The ‘hyatus’ also saw the establishment of the randomized, double-blind, placebo-controlled adjunctive-therapy trial as the gold standard to evaluate the efficacy and safety of novel treatments for epilepsy. This design was applied to seminal studies that documented the superiority of add-on carbamazepine (Rodin et al., 1974; Kutt et al., 1975) and valproate (Richens and Ahmad, 1975) over placebo in patients with focal seizures. A number of second-generation AEDs entered clinical assessment in the early 80s, and their pivotal studies typically followed a randomized double-blind adjunctive-therapy design. Vigabatrin, in particular, completed European regulatory trials during this period. Interestingly, the sample size in the six double-blind placebo-controlled trials that established the efficacy of vigabatrin (mostly in patients with focal seizures) ranged from 21 to 31 patients only (Mumford and Dam, 1989). One of the reasons for enrolling a small number of patients is that, almost invariably, placebo-controlled trials of AEDs conducted in the 80s used a randomized cross-over design. The advantage of this design is that each individual acts as his or her own control, and thereby a smaller sample size is required compared with the parallel-group design. The cross-over design, however, also has many disadvantages, including a much longer trial duration (which may limit the assessment to one dose only), difficulties in dealing with drop-outs in the analysis of data, and, most important of all, difficulties in excluding or accounting for carry-over effects across study periods (Hills and Armitage, 1979; Sills and Brodie, 2009). For these reasons, this design was soon out of favour with industry and regulatory agencies, and by the early 90s, placebo-controlled adjunctive-therapy trials of AEDs switched to the parallel-group design.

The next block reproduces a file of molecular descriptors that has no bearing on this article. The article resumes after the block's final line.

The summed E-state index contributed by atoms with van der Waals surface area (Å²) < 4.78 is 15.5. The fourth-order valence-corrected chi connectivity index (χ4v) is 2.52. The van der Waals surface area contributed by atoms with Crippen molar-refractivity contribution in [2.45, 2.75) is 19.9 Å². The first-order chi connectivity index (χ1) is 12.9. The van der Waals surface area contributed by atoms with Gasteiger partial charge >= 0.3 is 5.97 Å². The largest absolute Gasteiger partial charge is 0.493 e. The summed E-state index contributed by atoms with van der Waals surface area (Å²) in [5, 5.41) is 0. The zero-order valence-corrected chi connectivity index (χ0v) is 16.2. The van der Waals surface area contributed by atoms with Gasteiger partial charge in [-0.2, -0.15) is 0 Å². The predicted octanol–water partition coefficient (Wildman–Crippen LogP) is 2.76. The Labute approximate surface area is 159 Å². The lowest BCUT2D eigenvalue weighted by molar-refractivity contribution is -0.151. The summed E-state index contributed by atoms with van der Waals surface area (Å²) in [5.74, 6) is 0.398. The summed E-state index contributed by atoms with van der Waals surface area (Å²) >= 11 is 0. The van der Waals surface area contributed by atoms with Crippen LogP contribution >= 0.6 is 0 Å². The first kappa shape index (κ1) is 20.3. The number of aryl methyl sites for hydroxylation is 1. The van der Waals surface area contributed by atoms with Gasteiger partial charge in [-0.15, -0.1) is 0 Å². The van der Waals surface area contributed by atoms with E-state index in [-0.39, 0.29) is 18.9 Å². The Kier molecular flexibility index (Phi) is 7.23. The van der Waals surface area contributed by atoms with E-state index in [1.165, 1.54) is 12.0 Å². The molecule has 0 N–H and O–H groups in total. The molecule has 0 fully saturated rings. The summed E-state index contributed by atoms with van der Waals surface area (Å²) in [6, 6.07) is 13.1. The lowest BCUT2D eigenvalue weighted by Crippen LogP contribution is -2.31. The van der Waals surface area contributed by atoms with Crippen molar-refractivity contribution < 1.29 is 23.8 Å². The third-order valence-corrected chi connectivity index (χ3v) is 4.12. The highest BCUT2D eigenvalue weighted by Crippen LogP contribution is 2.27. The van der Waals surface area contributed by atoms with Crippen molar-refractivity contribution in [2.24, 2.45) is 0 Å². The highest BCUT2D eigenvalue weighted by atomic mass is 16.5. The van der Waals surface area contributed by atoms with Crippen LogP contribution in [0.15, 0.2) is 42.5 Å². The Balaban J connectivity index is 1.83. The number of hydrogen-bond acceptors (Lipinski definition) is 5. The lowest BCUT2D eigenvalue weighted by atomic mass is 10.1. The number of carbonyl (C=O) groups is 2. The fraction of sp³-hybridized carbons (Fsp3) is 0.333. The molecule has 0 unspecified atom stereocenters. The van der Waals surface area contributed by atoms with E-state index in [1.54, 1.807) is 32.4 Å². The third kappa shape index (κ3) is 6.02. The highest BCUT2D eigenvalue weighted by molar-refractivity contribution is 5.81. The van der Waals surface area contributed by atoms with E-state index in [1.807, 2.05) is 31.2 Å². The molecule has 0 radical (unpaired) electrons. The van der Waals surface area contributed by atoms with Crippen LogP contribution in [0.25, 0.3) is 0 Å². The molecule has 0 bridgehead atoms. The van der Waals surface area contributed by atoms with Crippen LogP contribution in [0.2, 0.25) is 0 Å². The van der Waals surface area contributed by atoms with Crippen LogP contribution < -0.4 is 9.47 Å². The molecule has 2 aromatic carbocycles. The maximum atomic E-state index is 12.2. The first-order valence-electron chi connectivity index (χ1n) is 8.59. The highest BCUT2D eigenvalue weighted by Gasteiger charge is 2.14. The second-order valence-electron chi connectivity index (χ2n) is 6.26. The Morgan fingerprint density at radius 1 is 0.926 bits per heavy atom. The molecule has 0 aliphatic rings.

The modern era (1989-2019)
The advent of second-generation AEDs and the new scenarios in drug development
No doubt, a dominating theme of the last 30 years was the introduction of ‘second-generation’ drugs (table 2). The development of these agents was spurred to a large extent by the Anticonvulsant Screening Program, currently known as the Epilepsy Therapy Screening Program, set up in 1975 by J. KIffin Penry at the National Institutes of Neurological Disorders and Stroke (NINDS) of the National Institute of Health (Porter and Kupferberg, 2017). Over the course of its history, the program has tested over 32,000 compounds from more than 600 pharmaceutical firms and other organizations (Kehne et al., 2017), and has played a major role in the development of felbamate, topiramate, lacosamide, retigabine and cannabidiol, and a contributory role in the development of vigabatrin, lamotrigine, oxcarbazepine, and gabapentin (Klein et al., 2017; Porter and Kupferberg, 2017).
Vigabatrin (Ireland and UK)Zonisamide (Japan and South Korea)
Lamotrigine (Ireland)Oxcarbazepine (Denmark)
Felbamate (US)Gabapentin (UK and US)
Fosphenytoin (US)Tiagabine (France)
Pregabalin (EU and US)
Rufinamide (EU)Stiripentol (EU)
Lacosamide (EU and US)
Eslicarbazepine acetate (EU)
Retigabine (EU and US)*
Perampanel (EU and US)
Brivaracetam (EU and US)
*withdrawn from the market in June 2017.
Year of regulatory approval of second-generation antiepileptic drugs (AEDs), and country where they were initially licensed. From 2000, all novel AEDs introduced in the EU were approved through the centralised procedure.